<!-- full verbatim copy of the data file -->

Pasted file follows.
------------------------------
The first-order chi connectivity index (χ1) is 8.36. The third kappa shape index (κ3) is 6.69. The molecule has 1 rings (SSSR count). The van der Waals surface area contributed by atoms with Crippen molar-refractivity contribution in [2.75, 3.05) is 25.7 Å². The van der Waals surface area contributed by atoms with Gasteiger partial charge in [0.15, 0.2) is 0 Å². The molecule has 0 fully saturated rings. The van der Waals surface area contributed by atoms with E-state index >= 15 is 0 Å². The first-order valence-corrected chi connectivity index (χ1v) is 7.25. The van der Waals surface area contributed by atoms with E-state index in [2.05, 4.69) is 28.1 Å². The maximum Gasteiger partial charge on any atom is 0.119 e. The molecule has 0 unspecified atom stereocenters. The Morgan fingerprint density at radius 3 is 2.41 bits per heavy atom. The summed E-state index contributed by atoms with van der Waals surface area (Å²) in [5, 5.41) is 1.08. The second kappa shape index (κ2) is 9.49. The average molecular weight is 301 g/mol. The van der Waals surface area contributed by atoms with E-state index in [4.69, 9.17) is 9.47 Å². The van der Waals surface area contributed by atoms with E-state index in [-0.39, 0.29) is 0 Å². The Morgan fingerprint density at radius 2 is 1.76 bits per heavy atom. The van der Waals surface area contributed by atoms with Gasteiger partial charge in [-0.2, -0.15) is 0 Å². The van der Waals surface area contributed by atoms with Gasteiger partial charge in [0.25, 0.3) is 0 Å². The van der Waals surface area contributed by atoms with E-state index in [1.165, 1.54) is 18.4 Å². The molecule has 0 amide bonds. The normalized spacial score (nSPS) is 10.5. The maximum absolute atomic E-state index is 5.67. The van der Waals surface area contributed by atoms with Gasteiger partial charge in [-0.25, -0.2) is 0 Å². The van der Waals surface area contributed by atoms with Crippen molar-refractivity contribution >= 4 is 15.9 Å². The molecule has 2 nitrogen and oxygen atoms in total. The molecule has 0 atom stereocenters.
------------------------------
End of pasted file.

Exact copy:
The first-order chi connectivity index (χ1) is 8.36. The third kappa shape index (κ3) is 6.69. The molecule has 1 rings (SSSR count). The van der Waals surface area contributed by atoms with Crippen molar-refractivity contribution in [2.75, 3.05) is 25.7 Å². The van der Waals surface area contributed by atoms with Gasteiger partial charge in [0.15, 0.2) is 0 Å². The molecule has 0 fully saturated rings. The van der Waals surface area contributed by atoms with E-state index >= 15 is 0 Å². The first-order valence-corrected chi connectivity index (χ1v) is 7.25. The van der Waals surface area contributed by atoms with E-state index in [2.05, 4.69) is 28.1 Å². The maximum Gasteiger partial charge on any atom is 0.119 e. The molecule has 0 unspecified atom stereocenters. The Morgan fingerprint density at radius 3 is 2.41 bits per heavy atom. The summed E-state index contributed by atoms with van der Waals surface area (Å²) in [5, 5.41) is 1.08. The second kappa shape index (κ2) is 9.49. The average molecular weight is 301 g/mol. The van der Waals surface area contributed by atoms with E-state index in [4.69, 9.17) is 9.47 Å². The van der Waals surface area contributed by atoms with E-state index in [-0.39, 0.29) is 0 Å². The Morgan fingerprint density at radius 2 is 1.76 bits per heavy atom. The van der Waals surface area contributed by atoms with Gasteiger partial charge in [-0.2, -0.15) is 0 Å². The van der Waals surface area contributed by atoms with Gasteiger partial charge in [0.25, 0.3) is 0 Å². The van der Waals surface area contributed by atoms with E-state index in [1.165, 1.54) is 18.4 Å². The molecule has 0 amide bonds. The normalized spacial score (nSPS) is 10.5. The maximum absolute atomic E-state index is 5.67. The van der Waals surface area contributed by atoms with Gasteiger partial charge in [-0.25, -0.2) is 0 Å². The van der Waals surface area contributed by atoms with Crippen molar-refractivity contribution >= 4 is 15.9 Å². The molecule has 2 nitrogen and oxygen atoms in total. The molecule has 0 atom stereocenters.